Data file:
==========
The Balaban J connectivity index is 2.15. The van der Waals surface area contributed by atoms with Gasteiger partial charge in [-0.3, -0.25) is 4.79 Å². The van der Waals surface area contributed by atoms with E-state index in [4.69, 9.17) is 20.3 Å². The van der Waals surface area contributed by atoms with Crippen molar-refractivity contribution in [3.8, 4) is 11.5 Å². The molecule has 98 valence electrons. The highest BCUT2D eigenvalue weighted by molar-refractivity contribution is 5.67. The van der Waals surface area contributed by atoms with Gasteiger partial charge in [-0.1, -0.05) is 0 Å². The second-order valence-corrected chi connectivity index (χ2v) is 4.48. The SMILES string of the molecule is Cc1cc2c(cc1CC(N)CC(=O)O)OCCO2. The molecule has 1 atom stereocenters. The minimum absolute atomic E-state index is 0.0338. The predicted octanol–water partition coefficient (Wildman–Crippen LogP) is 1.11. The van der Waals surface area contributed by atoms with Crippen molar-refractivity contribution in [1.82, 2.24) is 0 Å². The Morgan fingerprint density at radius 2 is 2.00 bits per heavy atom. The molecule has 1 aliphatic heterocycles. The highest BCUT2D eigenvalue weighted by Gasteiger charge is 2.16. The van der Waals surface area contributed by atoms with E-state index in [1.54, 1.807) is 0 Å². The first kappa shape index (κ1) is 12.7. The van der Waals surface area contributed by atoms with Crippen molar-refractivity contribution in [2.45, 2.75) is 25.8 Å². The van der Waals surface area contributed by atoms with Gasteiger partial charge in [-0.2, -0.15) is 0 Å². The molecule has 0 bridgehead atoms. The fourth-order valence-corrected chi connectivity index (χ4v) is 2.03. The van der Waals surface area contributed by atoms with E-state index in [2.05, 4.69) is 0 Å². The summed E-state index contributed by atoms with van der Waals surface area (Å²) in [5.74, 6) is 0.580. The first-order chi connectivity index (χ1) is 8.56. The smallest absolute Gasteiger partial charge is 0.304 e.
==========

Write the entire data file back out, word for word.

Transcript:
The Balaban J connectivity index is 2.15. The van der Waals surface area contributed by atoms with Gasteiger partial charge in [-0.3, -0.25) is 4.79 Å². The van der Waals surface area contributed by atoms with E-state index in [4.69, 9.17) is 20.3 Å². The van der Waals surface area contributed by atoms with Crippen molar-refractivity contribution in [3.8, 4) is 11.5 Å². The molecule has 98 valence electrons. The highest BCUT2D eigenvalue weighted by molar-refractivity contribution is 5.67. The van der Waals surface area contributed by atoms with Gasteiger partial charge in [-0.1, -0.05) is 0 Å². The second-order valence-corrected chi connectivity index (χ2v) is 4.48. The SMILES string of the molecule is Cc1cc2c(cc1CC(N)CC(=O)O)OCCO2. The molecule has 1 atom stereocenters. The minimum absolute atomic E-state index is 0.0338. The predicted octanol–water partition coefficient (Wildman–Crippen LogP) is 1.11. The van der Waals surface area contributed by atoms with Crippen molar-refractivity contribution in [1.82, 2.24) is 0 Å². The Morgan fingerprint density at radius 2 is 2.00 bits per heavy atom. The molecule has 1 aliphatic heterocycles. The highest BCUT2D eigenvalue weighted by Gasteiger charge is 2.16. The van der Waals surface area contributed by atoms with E-state index in [1.54, 1.807) is 0 Å². The first kappa shape index (κ1) is 12.7. The van der Waals surface area contributed by atoms with Crippen molar-refractivity contribution in [2.45, 2.75) is 25.8 Å². The van der Waals surface area contributed by atoms with Gasteiger partial charge in [-0.2, -0.15) is 0 Å². The molecule has 0 bridgehead atoms. The fourth-order valence-corrected chi connectivity index (χ4v) is 2.03. The van der Waals surface area contributed by atoms with E-state index in [2.05, 4.69) is 0 Å². The summed E-state index contributed by atoms with van der Waals surface area (Å²) in [5.74, 6) is 0.580. The first-order chi connectivity index (χ1) is 8.56. The smallest absolute Gasteiger partial charge is 0.304 e.